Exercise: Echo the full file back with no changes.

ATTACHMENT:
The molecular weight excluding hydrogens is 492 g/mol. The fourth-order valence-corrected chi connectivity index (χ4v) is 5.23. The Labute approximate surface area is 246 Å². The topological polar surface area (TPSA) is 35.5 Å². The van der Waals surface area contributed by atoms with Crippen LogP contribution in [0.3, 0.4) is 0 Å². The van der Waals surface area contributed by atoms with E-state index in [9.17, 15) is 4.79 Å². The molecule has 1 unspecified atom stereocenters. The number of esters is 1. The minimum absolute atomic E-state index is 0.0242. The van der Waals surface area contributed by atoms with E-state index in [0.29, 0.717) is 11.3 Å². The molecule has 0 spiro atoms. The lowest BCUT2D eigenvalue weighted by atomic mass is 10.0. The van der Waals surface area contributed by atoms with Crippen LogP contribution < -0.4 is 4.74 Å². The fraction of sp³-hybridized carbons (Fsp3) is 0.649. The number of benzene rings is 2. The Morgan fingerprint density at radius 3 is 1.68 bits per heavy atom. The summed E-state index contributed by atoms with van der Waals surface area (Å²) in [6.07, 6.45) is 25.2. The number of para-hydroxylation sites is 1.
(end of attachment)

The molecular weight excluding hydrogens is 492 g/mol. The fourth-order valence-corrected chi connectivity index (χ4v) is 5.23. The Labute approximate surface area is 246 Å². The topological polar surface area (TPSA) is 35.5 Å². The van der Waals surface area contributed by atoms with Crippen LogP contribution in [0.3, 0.4) is 0 Å². The van der Waals surface area contributed by atoms with E-state index in [9.17, 15) is 4.79 Å². The molecule has 1 unspecified atom stereocenters. The number of esters is 1. The minimum absolute atomic E-state index is 0.0242. The van der Waals surface area contributed by atoms with E-state index in [0.29, 0.717) is 11.3 Å². The molecule has 0 spiro atoms. The lowest BCUT2D eigenvalue weighted by atomic mass is 10.0. The van der Waals surface area contributed by atoms with Crippen LogP contribution < -0.4 is 4.74 Å². The fraction of sp³-hybridized carbons (Fsp3) is 0.649. The number of benzene rings is 2. The Morgan fingerprint density at radius 3 is 1.68 bits per heavy atom. The summed E-state index contributed by atoms with van der Waals surface area (Å²) in [6.07, 6.45) is 25.2. The number of para-hydroxylation sites is 1.